Another day, another process. In the most recent imbroglios of Apple, we’ll see that the company was sued for deploying gestures that require sliding your finger across the screen – like “Slide to unlock” and QuickPath.
On the other hand, the company won an appeal in Canada over a 2017 lawsuit in which it was accused of not paying royalties of songs included in iTunes – even if they haven’t been downloaded yet.
IOS gesture process
A Swedish company called Neonode filed a lawsuit against Apple, more specifically against resources like the QuickPath (on which you can slide your fingers on the digital keyboard to type). The complaint, filed in the Texas District Court (in the United States), suggests that these gestures directly violate some Neonode patents.
The inventions in question, under the records 8,095,879 and 8,812,993, cover interactions based on gestures and icons activated by touch on touchscreen devices.
The patents were granted to Neonode in early 2012, although the company claims that it first applied for it about ten years earlier. In addition, the company claims that it has commercialized touchscreen mobile devices in Europe, such as the Neonode N1, N1m and N2.
At the same time, Apple sued Android device makers, such as Samsung, for allegedly violating its own “Slide to unlock” patent. Neonode’s (allegedly) patent was used by Samsung as a defense against Apple’s lawsuit, which in turn had the invention overturned. Now, years later, it has surfaced.
According to Neonode, the allegedly infringed patent covers a range of Apple devices, such as iPhones, iPads and even Apple Watches. The company also says that Apple has been aware of the infringement since 2012, but that nothing has been done.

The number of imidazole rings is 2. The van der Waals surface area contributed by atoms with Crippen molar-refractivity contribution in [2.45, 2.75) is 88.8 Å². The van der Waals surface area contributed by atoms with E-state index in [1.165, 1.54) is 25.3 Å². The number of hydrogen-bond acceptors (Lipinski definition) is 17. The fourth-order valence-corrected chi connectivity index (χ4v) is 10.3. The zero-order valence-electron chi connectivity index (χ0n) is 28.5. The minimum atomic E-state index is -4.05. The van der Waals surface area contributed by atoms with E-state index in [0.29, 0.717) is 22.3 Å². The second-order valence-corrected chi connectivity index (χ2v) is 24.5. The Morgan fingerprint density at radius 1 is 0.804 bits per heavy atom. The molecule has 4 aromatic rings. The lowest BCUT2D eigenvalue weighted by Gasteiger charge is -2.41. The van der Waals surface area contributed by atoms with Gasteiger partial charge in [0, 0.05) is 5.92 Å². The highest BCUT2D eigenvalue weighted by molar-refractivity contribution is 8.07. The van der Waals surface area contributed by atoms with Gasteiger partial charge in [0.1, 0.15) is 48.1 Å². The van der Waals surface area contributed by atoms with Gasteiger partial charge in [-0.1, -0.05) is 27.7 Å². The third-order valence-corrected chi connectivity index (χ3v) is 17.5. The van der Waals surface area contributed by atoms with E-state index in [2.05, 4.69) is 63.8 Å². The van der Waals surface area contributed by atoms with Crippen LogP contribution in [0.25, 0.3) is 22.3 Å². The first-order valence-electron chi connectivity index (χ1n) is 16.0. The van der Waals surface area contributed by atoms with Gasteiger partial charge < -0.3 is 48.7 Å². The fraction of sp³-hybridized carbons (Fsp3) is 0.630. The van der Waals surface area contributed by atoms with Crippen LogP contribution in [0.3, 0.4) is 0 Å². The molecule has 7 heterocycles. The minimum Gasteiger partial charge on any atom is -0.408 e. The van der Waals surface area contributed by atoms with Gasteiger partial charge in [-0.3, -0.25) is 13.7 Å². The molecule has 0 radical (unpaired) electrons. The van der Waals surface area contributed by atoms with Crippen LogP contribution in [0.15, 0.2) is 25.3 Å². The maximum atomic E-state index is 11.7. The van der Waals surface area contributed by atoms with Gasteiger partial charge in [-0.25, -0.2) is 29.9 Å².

For all these reasons, the Swedish company demands a jury trial and compensation for the violation, as well as a permanent injunction on the use of the technology.
Appeal on royalties of songs
THE Canada Federal Court of Appeal delivered the verdict on a 2017 lawsuit between Apple and the Canadian Songwriters, Authors and Editors Society (SOCAN), in addition to other companies.
For plaintiffs, the Apple should start paying royalties once the compositions were released on the iTunes Store. According to the Canadian court’s decision, however, composers are not entitled to payment of royalties when the song is first published, only after the download or transmission.
The decision was based, in part, on the definition of “communication” of a musical work, which the Supreme Court of Canada used to refer to the streaming or downloading a song, but not the act of publishing it online.
The SOCAN legal director told the The Canadian Press that the decision places Canada «far behind other jurisdictions in terms of compensating copyright owners for the use of their music».
via AppleInsider, Patently Apple